Making L-dopa requires iron (Fe) for the tyrosine hydroxylase to work, and human brains build up iron as we age. (Iron build up may by one of the roots of age-related mental decline.)  Eventually, enough free iron and tyrosine is present to react directly with oxygen in the absence of the enzyme. The tyrosine isn’t destroyed, so this reaction can just keep ticking along. Superoxide and charged iron are very reactive and damaging to the cell. If there’s too much, it will kill the cell. And when L-Dopa is given, that turns off whatever tyrosine hydroxylase activity is still going on, which may raise the production of superoxide anion and Fe3+.

Another cause of Parkinson’s can be nutritional. Lack of tyrosine and lack of folic acid can be factors. Supplementing folic acid is a good idea if Parkinson’s runs in your family. Raising tyrosine has worked after symptoms start, but it should be coordinated with your physician. In theory, if your Parkinson’s is genetic, flooding the system with tyrosine might speed up the production of superoxide anion and Fe3+. Taking coenzyme Q10, and vitamins C and E should help, and is a recommended good practice from an early age if Parkinson’s runs in your family.

There are a number of drug treatments and none are perfect. The most effective are mixtures of L-dopa and another drug, such as carbidopa, that stops the conversion of L-dopa into dopamine outside the brain. Entacapone improves transport of L-Dopa into the brain. A good course of therapy will provide these drugs and improve matters. Deprenyl/Eldepryl (seligiline) produces amphetamine and may be associated with higher mortality for currently unknown reasons. Various dopamine agonists stimulate dopamine receptors, but this also results in the receptors becoming less sensitive.

SSRI drugs and ritalin (ADHD treatments) are recommended for Parkinson’s. When the cell death that is caused by Parkinson’s occurs, that affects other neurotransmitters as well. Parkinson’s symptoms are just the most obvious. Patients shouldn’t feel the are required to, but exploring them may be helpful.

Exercise helps people with Parkinson’s. Why is not entirely understood, but probably part of it is stimulation of the motor nerves which probably keeps them in shape. Parkinson’s is improved by passive exercise too, as shown by Parkinson’s patients riding on the back of a tandem bicycle at a faster cadence than they are able to keep by themselves. That effect lasts for several hours, and may slow progress of the disease. Another factor is that fairly high level athletics raises catalase levels in the body, and that would protect against nerve damage from superoxide anion and Fe3+. Last, the DNA of athletic people can be 10-15 years younger by the age of 50 than sedentary people.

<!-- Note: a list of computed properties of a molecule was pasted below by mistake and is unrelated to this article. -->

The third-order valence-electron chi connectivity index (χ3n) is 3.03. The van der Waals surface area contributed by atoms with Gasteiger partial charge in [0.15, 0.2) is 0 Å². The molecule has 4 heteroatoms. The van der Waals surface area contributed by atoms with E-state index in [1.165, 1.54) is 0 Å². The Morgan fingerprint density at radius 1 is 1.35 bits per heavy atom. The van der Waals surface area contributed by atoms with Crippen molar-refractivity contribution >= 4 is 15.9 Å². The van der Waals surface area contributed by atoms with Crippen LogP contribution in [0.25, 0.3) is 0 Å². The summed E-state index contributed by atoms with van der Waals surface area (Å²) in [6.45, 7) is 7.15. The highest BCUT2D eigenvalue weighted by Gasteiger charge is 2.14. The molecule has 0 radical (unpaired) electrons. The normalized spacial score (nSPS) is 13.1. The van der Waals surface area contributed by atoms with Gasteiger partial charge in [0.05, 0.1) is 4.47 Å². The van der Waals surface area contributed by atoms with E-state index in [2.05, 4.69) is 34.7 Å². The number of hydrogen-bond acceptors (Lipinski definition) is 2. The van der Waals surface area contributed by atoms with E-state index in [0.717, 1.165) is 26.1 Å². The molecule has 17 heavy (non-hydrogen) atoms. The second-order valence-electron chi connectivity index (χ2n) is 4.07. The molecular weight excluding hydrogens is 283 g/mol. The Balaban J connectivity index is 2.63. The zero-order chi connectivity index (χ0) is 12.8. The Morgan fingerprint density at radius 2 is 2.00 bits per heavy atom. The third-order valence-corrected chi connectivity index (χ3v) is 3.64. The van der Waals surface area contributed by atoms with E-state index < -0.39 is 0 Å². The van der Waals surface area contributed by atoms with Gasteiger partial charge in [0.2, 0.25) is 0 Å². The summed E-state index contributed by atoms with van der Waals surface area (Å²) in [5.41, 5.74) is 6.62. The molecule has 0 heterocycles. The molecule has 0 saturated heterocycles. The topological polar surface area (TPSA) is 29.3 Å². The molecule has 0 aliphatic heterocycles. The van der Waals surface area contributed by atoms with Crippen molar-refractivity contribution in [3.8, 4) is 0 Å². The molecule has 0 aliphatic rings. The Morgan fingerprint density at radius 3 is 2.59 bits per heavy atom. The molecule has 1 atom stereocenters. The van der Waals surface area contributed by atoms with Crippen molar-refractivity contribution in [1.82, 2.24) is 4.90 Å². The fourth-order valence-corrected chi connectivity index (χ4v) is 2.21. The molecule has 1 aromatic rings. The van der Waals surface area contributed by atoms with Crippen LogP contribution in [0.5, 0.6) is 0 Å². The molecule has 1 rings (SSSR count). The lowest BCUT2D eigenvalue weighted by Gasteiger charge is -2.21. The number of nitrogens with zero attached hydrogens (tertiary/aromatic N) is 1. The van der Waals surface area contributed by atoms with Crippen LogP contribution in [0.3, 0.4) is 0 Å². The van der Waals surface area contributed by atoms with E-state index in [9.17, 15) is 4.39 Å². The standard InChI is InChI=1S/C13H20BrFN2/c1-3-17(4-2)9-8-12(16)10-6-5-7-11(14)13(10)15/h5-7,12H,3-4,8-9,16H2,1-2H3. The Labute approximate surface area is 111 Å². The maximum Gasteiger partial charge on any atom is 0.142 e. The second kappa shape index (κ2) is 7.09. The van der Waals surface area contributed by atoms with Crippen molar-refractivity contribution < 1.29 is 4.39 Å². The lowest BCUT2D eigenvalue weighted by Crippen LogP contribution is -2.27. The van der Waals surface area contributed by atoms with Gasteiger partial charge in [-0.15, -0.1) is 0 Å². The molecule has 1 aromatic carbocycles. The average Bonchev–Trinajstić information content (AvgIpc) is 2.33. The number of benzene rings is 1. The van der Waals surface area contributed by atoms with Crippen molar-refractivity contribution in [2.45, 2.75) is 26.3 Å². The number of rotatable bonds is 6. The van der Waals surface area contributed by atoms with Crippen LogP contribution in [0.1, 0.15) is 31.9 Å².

It may be the case that when buildup of iron in the brain overwhelms the level of tyrosine hydroxylase to use it, eventually dopamine producing cells begin to die from superoxide.

All of this presents challenges for gene therapy.

  • First, we need to know if the Parkinson’s is due to lack of tyrosine hydroxylase. If it is, gene therapy may help.
  • Second,  we should find out what the iron level is in the substantia nigra. If it’s higher than it should be, a gene therapy may help.
  • In general, a catalase gene therapy should help to minimize brain damage.
  • Some forms of Parkinson’s are caused by mutations in alpha-synuclein and development of Lewy bodies. Anti-synuclein antibodies may be of some help. Around 0.1% of antibodies injected make it across the blood-brain barrier.
  • Another possible treatment for alpha-synuclein mutation is to supply a correct copy by gene therapy.

For people with significant Parkinson’s the only thing likely to reverse it is iPSC therapy, perhaps with some gene modifications. For instance, gene therapy in iPSC’s, would be a good choice for alpha-synuclein mutation since it is unlikely that this form of Parkinson’s would be caught early enough to intervene effectively with a gene therapy alone. Gene therapy may be able to stall the progress of Parkinson’s, but that’s all that can be expected.

HAART Cocktail Additions

I have speculated that AIDS related dementia, fairly often associated with some kind of aggression, is part of the reproductive evolutionary strategy of HIV.

Unpublished gene chip data. Y scale is number of genes downreg’d. Genes filtered by pathway to remove false responders. Yes, these are gut samples. Even in humans, only 10% of our nervous system is in our head, though we do prize that part very much. There is at least that much in our guts. And note the taste receptors in the gut. What is on our tongues are just a specialized version of what goes all the way down the small intestine. When you eat good food, your gut-brain probably thanks you for it. Probably a good thing our conscious sense of taste doesn’t extend all the way down…

Just saw Dallas Buyers Club last night. It reminded me of when I was working with dying AIDS patients who gave me names of men who had AIDS that were out deliberately trying to infect as many others as possible. One of those patients went through a phase of praying for my early death and little tricks to try to infect me.  There are other diseases that affect behavior such as toxoplasmosis.

HIV hits a lot of gene expressions for neurotransmitters – very early – long before AIDS.  Cannabinoids are downregulated early through glutamate/GAD downregulation, which is why I think HIV+ people should be on Marinol (Dronabinol, tetrahydrocannabinol) or cannabidiol or something like Sativex (GW Pharma).  HIV also has downregulation effect on serotonin. I suspect HIV/AIDS patients would benefit from SSRI/SNRI treatment early.  Some of the behavioral issues physicians see in early stage HIV patients on HAART are probably serotonin downregulation related.